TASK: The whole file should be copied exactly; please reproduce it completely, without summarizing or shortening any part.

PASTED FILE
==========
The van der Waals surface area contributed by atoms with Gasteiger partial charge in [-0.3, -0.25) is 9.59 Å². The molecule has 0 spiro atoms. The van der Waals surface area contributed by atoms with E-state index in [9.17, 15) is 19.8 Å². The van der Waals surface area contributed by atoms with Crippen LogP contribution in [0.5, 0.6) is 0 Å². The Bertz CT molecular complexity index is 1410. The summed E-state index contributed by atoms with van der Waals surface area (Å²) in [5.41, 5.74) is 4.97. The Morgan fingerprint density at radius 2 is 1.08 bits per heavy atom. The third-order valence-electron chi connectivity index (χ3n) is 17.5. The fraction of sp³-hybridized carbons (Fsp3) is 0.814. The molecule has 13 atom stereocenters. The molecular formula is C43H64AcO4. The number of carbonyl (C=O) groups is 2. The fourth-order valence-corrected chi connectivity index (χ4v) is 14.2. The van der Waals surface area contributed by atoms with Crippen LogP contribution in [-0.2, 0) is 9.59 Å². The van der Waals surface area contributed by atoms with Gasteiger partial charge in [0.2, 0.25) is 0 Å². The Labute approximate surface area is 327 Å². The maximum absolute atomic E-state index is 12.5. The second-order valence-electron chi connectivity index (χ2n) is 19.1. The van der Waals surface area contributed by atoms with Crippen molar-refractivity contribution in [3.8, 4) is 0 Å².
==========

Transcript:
The van der Waals surface area contributed by atoms with Gasteiger partial charge in [-0.3, -0.25) is 9.59 Å². The molecule has 0 spiro atoms. The van der Waals surface area contributed by atoms with E-state index in [9.17, 15) is 19.8 Å². The van der Waals surface area contributed by atoms with Crippen LogP contribution in [0.5, 0.6) is 0 Å². The Bertz CT molecular complexity index is 1410. The summed E-state index contributed by atoms with van der Waals surface area (Å²) in [5.41, 5.74) is 4.97. The Morgan fingerprint density at radius 2 is 1.08 bits per heavy atom. The third-order valence-electron chi connectivity index (χ3n) is 17.5. The fraction of sp³-hybridized carbons (Fsp3) is 0.814. The molecule has 13 atom stereocenters. The molecular formula is C43H64AcO4. The number of carbonyl (C=O) groups is 2. The fourth-order valence-corrected chi connectivity index (χ4v) is 14.2. The van der Waals surface area contributed by atoms with Crippen LogP contribution in [-0.2, 0) is 9.59 Å². The van der Waals surface area contributed by atoms with Gasteiger partial charge in [0.2, 0.25) is 0 Å². The Labute approximate surface area is 327 Å². The maximum absolute atomic E-state index is 12.5. The second-order valence-electron chi connectivity index (χ2n) is 19.1. The van der Waals surface area contributed by atoms with Crippen molar-refractivity contribution in [3.8, 4) is 0 Å².